Good morning, class, and down with Big Brother.
I enjoyed 1984 much more reading it the second time…it must have something to do with not being in high school anymore. I’m sure my high school experience was better than others, but when my English teacher helped us understand George Orwell by comparing our student news videos to the Two Minutes Hate and the manipulation of the media, a wee bit of paranoia started to set in. I’ve been a skeptical person since.
Paranoia aside, 1984 is very enlightening. Rereading it now, in the heightened political tension of our country, is particularly notable. I won’t pretend to understand the political spectrum, but I do understand ethics, and there are some unethical happenings in these United States, let me tell you.
But before jumping into ethics and politics, I want to jump into the novel itself, and get at why it’s worth reading.
For those of you that don’t know, 1984 is a novel from the late 1940s, portraying a dystopian future set in or around the year 1984. We follow Winston Smith, a regular enough guy, who spends his days updating documents in service to the Party (the ruling political body); but in his mind, he gives us the scoop on the terrible world he lives in. The Party enforces total order and removes any and all traces of rebellion or revolution; telescreens and microphones are everywhere, destroying privacy; egregious lies are perpetuated, the most notable of which is a fictional, decades-long war used to distract the masses and enforce rations; and Big Brother, the terrifying face that looms over everything, holds all of the political power.
In the privacy of Winston’s own mind, we find freedom. He can think what he wants, but that is dangerous: if his face, eyes, or body language reveal his thoughts to the ever-watchful telescreens, he will be caught committing thoughtcrime (any insurgent or disloyal thought) and for that he can be executed. So he is always mentally suppressing himself, forcing everything but the inner sanctum of his mind to walk, talk, and act like any other Party supporter would. He can only hope that this is enough to maintain his individuality.
The book is divided in three parts. In Part One, we see a handful of days in Winston’s life, and what he does to survive. In Part Two, his life is turned around by a woman he meets, who has a similar hate for the Party, and they begin an affair. I can’t give away much of Part Three without spoiling the ending, but suffice it to say that his affair leads him further inside the Party’s inner workings than he’s ever been before.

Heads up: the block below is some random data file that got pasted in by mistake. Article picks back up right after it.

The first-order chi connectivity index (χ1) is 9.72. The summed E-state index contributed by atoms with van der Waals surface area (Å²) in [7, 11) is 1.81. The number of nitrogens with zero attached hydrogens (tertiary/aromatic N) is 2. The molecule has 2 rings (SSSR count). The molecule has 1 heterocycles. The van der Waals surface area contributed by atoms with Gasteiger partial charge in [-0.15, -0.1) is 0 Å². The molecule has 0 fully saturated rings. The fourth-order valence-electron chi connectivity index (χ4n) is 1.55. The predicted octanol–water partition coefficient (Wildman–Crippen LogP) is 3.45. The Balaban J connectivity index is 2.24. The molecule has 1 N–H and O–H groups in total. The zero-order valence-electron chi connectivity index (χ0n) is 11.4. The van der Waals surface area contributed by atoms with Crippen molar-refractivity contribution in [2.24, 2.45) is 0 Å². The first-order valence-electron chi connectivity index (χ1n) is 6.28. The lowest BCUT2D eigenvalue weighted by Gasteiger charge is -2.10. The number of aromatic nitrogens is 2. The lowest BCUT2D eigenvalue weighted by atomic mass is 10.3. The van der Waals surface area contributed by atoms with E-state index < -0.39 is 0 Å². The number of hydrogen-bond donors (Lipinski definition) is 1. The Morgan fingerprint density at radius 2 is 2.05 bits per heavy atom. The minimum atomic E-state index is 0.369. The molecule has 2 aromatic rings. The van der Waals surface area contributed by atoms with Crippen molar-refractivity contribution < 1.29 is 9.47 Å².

A Commentary on Individuality
There are many ideas guiding the novel, but Winston’s individuality is the most important one. The fact that he has his own memories, his own thoughts, his own feelings… it means that he still has his humanity. The Party is, ideologically, a group mind; they believe that reality exists only in the collective mind, so if everyone agrees that something is true, then it is true. If there were only two people on the planet and they both truly believed that they had the ability to fly, then that was true, regardless of whether they actually lifted off the ground. External reality is invalid.
I think Winston is less concerned about the idea that reality is subjective, and more interested salvaging the part of him that mentally disagrees with the Party’s ideology. He wants to maintain his self by distancing it from the Party, but they have all the power, so he has to do that without them knowing, making him a sheep in wolf’s clothing. He can see his impending death, so his life is about putting that off for as long as possible, which is only worthwhile because he remains himself, at his own peril.
This may be a drastic view on Orwell’s part, but it is a dark mirror of the world we live in. Historically speaking, we have less privacy than ever before. There are drones and cameras and microphones everywhere, and there is the Internet, where social media opens up every biographical floodgate and where bloggers post at their every whim (don’t worry, I don’t do that; I may be whimsical, but I’m practically whim-less; impulsiveness is my bane). There is an incredible power to the technology we have access to, and that technology can be extremely costly to our lives and our humanity, if we aren’t careful.